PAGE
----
Often, even the act of keeping notes is enough to effect a behavior change.
“Just keeping a precise food journal, without even trying consciously to change anything, can make a huge difference in your diet,” Robertson says, because it makes you think about what you”re doing.”¯
Think of it this way: If you’re at a party and faced with a big bowl of tortilla chips, you’re less likely to overindulge if you’re keeping track of every chip you pilfer.
5. Manage the Clock
Lack of time is one of the main reasons people cite for not exercising. They can’t see any way to fit a few hours a week of exercise into an already-crammed schedule. Generally, though, that’s bunk.
“When people tell me they don’t have time to work out,”¯ says Robertson, “I’ll ask them for a daily schedule in which they account for every 15-minute chunk of time during waking hours. Most people don’t even have to fill it out before they realize their real problem is too much Facebook and TV.” By trading lower-value pastimes for top-priority self-care, he notes, most people stand to gain not just vitality, but also an enhanced sense of focus and self-respect.
How many minutes, hours and days you need to train also depends on the contents of your mission statement. For most people with general fitness-improvement and weight-loss goals, three hour-long workouts a week on nonconsecutive days, including some intensive interval training, does the trick, Poli says. “With those types of workouts, you’re combining cardiovascular training and strength work. You’ll stimulate your largest muscle fibers while deriving a huge cardiovascular benefit at the same time.”
If you have serious, sports-specific performance goals, you may need to commit more time. But contrary to popular belief, unless you’re training for an endurance event, long, slow cardio exercise generally isn’t necessary and may actually work against building muscle mass. “Muscle mass is your fitness capital,” says Karas. “You want to do everything you can to preserve it.”¯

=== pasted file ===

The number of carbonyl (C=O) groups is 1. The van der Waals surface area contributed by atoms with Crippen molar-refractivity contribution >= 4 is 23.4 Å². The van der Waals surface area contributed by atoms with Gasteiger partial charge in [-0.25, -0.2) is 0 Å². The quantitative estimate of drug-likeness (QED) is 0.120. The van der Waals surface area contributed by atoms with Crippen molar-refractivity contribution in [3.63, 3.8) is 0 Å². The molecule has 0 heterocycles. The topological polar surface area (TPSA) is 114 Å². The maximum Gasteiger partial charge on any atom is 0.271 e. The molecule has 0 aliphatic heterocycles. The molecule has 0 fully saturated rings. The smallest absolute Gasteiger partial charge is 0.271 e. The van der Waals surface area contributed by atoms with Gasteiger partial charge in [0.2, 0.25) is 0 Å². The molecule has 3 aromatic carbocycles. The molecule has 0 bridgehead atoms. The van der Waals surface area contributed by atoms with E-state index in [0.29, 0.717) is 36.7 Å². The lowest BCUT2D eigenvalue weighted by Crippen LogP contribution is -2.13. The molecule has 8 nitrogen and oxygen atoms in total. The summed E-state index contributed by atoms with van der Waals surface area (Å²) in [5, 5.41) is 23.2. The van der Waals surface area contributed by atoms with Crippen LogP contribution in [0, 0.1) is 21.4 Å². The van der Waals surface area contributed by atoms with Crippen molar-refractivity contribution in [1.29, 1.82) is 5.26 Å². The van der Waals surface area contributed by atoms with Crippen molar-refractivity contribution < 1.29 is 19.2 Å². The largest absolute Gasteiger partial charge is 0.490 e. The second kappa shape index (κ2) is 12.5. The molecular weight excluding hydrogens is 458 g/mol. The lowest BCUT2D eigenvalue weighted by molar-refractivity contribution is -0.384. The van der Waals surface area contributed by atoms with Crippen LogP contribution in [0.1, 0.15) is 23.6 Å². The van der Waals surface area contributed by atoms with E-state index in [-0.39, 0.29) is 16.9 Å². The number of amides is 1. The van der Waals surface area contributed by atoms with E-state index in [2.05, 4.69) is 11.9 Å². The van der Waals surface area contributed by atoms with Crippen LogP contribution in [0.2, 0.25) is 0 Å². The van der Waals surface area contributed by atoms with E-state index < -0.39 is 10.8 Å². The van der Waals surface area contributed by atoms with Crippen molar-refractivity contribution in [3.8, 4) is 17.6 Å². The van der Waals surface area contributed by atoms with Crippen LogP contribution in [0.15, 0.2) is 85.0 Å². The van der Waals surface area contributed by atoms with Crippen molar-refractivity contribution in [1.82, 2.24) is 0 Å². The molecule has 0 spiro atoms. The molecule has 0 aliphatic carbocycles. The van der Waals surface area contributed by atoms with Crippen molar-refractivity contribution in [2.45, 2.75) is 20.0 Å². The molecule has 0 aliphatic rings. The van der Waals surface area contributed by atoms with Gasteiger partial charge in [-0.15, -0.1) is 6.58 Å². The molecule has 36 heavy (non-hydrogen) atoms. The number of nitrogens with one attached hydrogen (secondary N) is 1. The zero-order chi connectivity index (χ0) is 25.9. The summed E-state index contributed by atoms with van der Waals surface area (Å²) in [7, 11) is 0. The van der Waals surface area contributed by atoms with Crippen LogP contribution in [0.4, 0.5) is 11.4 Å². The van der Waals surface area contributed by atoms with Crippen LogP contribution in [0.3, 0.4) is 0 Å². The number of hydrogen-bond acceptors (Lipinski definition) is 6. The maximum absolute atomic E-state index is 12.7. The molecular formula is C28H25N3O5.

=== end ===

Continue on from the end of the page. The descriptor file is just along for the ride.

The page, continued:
When you are seriously strapped for time or low on energy, Spangle suggests the “10-Minute Solution”: “Tell yourself you’re just going to exercise for 10 minutes. Often, after 10 minutes you’ll have overcome your resistance and will want to keep going. But if you stop for the day at that point, that’s fine, too. Either way, you’ve been successful.”
6. Reassess and Recommit Quarterly
In fitness, just as in business, you have to take stock at regular intervals. Once a quarter, either on your own or with a trainer, assess how you’re doing.
“Meeting a goal can be tremendously empowering,” says Kobrinsky. And periodic check-ins can spark a well-deserved mini-celebration.
Seeing that you’re falling short of a goal can be instructive as well. Was your plan itself ineffective? Was it too restrictive, time consuming and impossible to follow? Did work obligations, family stress or other distractions prevent you from fully committing to it? If so, don’t throw out the whole endeavor simply rework your plan to better suit your current schedule and obligations.
“Perfectionism can be a real obstacle,” says Spangle. “People try to do these complex, time-consuming programs and decide that if they can’t follow them to the letter, they won’t follow them at all. It’s much better to be successful on a slightly less ambitious program.”
Whether you meet, exceed or fall a little shy of your fitness goals at any given time, it’s important to either recommit or thoughtfully reconsider your approach. Give some thought to what you most want to accomplish now, and how you might best be able to move toward that goal in the short term.
“After accomplishing a goal, most of my clients go through a doldrums period,” says Robertson. “They’re less fired up in the gym, less strict with their diet. That’s when I try to help them find something new that they’re excited about. If they’ve had a physique goal, for example, I try to get them to consider a performance goal.¯”
What’s important is that you keep your eyes on the prize, and your head in the game. When in doubt, go back to the mission statement that fired you up in the first place.
“Not every company can be Apple,¯” says Kobrinsky. “Just like not everyone will become an Olympic athlete. But companies that invest in quality, dependability and durability over the long haul typically find great success. By using that same strategic, committed approach to training, we can build great bodies, too.¯”
By Andrew Heffernan, from Experience Life